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There are a lot of confusing aspects to an invoice that small business owners often ask us for clarification about. One of the most common questions we get asked is how do I determine what my payment terms should be? If you’ve found yourself pondering this question as well, don’t fret! We’ve got your back.
Before we get started on how to determine a fair payment term, let’s first take a look at what a payment term is what are some common payment terms that business owners use. A payment term is essentially a term on the invoice that specifies when the payment of said invoice is due. This usually comes in the format of a “net-x” term. The most common payment terms that you’ll typically see on an invoice are “net-30”, “net-45”, “net-60”, or “due on receipt”.
Seems simple enough right? But before you jump to decide what payment term you want to use, let’s chat about some factors to consider when setting your payment term.
Every small business has its own expenses to worry about. Expenses like rent, utilities, materials, equipment, payroll…the list goes on! To be able to cover your expenses on time, you’ll need to consider this outflow when looking at setting your payment term. What are the terms of your bills? Can you prioritize them by due date? You need to make sure the money’s there when it comes time to pay the bills so you can definitely set your payment terms to your benefit!
Payment terms do vary if you’re a tech consultant vs. if you’re a builder or contractor. For a builder or other type of labor-based contractor, it’s totally normal for you to whip out your phone and send an invoice that’s due on receipt immediately after your job. Compared to a tech consultant, who might do monthly work for a client on a retainer, the payment term should be quite different! The point is, get a sense of what others are doing in your industry. If you skew too far in either direction, it might cause confusion with your customer!
To avoid any confusion or conflicts later on, the best way to address payment terms is up front and within your agreement. Bring up payment terms once you’ve agreed on a scope of work so that your client knows exactly what to expect.
Related: You’re Losing Money By Not Using These 4 Invoice Management Techniques
If your terms are, say, 30 days and a client doesn’t pay within that timeframe, evaluate it on a case basis. Are they a new client? Because if so, grilling them the day after payment was due might not help the long-term relationship. If it becomes a trend though, that’s a different story—a story that likely ends with you not working for them. Again, this is where codifying a process in your agreement can help. Spell out what happens if a payment is late, when the customer will be notified, and when work will cease if payment is still not received.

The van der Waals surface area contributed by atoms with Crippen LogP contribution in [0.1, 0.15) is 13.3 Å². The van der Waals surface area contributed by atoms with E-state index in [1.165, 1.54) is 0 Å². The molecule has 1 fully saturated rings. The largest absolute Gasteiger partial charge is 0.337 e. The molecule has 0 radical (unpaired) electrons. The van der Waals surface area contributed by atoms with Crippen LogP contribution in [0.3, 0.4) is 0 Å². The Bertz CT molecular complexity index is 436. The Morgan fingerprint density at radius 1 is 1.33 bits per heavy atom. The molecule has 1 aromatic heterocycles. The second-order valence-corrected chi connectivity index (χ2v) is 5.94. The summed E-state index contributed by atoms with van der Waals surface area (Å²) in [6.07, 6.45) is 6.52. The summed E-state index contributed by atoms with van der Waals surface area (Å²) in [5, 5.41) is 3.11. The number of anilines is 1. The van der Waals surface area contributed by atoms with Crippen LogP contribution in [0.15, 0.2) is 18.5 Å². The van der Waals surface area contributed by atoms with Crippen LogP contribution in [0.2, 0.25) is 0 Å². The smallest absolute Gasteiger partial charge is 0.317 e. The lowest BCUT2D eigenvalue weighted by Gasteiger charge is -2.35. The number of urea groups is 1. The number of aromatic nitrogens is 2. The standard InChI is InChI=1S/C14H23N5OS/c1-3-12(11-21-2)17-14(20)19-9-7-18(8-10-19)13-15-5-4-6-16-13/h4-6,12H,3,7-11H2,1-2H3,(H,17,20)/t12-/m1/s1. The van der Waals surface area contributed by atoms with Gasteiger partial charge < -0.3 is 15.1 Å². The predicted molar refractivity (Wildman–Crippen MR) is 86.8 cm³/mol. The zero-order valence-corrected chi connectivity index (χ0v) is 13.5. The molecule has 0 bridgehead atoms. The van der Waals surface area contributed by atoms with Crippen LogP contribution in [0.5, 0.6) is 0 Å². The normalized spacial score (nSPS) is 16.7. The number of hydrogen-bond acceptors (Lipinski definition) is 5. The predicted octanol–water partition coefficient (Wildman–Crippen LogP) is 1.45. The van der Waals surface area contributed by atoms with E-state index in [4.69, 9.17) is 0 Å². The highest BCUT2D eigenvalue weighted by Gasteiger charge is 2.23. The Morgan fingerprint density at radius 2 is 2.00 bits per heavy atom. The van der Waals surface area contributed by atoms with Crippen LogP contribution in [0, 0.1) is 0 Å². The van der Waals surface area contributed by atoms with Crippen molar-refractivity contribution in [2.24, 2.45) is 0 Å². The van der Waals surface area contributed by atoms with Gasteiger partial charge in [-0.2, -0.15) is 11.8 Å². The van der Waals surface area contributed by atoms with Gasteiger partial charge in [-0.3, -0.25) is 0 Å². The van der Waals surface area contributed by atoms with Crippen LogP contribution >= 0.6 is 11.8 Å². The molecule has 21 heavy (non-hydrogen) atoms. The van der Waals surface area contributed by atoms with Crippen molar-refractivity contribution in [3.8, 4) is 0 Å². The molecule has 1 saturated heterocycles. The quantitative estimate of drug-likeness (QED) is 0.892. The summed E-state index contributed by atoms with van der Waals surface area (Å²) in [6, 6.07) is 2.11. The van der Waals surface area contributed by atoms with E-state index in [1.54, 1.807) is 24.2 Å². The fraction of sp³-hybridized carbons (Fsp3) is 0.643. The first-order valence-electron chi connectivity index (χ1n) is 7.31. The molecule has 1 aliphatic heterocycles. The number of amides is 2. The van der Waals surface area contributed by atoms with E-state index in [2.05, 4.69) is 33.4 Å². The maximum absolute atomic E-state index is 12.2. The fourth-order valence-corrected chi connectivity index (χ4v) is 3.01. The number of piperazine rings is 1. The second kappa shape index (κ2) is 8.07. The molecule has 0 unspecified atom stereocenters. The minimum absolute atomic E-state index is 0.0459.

Before we dive into some actionable tips, it’s important to know just how much slow payments are affecting small business owners. Although your client being late a few times might seem insignificant at first, but if it becomes a habit and something that’s happening with multiple clients, it can lead to huge negative impacts on your business. According to a survey by Fundbox, some of these issues are:
25% of small business owners across the US chose not to hire new employees to allocate efforts on receiving late payments.
79% of business owners cut paying themselves because there is no late fee for paying themselves late, as compared to other business expenses like supplies, rent, and utilities, for example.
23% of business owners can’t afford new equipment due to a lack of capital. This directly affects their ability to work with bigger customers or move into new markets.
20% of small business owners cut their marketing and growth efforts due to slow or unpaid invoices.
Although those previous stats may be a shock to some, these issues can totally be avoided! We want to end off this article with some actionable best practices for you to implement right away to speed up your upcoming invoice payments!
As we mentioned earlier in our considerations when determining your payment terms, it’s important to let your client know up front how much time they have to pay the invoice. When you clarify this point right away, you avoid any delayed payments caused by confusion or other simple reasons like they just didn’t see the payment term!
Typically, payment expectations can be anywhere from 30 days to 90 days. The default that most businesses start with is a net-30—or 30 days for your client to pay. If you need to get paid within a specific timeframe, or if your client is a small business that also needs some leeway with their payments, it’s important to have an open discussion with them to find a solution that works for both of you.
If clients are consistently paying late, it’s important for the growth of your business to know when to draw the line. Consider applying interest to late invoices, especially if your business’s cash flow needs it. Another common method is actually to positively reinforce the importance of following a quicker payment term. You can incentivize your clients with a small discount (5-10%) if they pay the invoice within 5 business days of issue.
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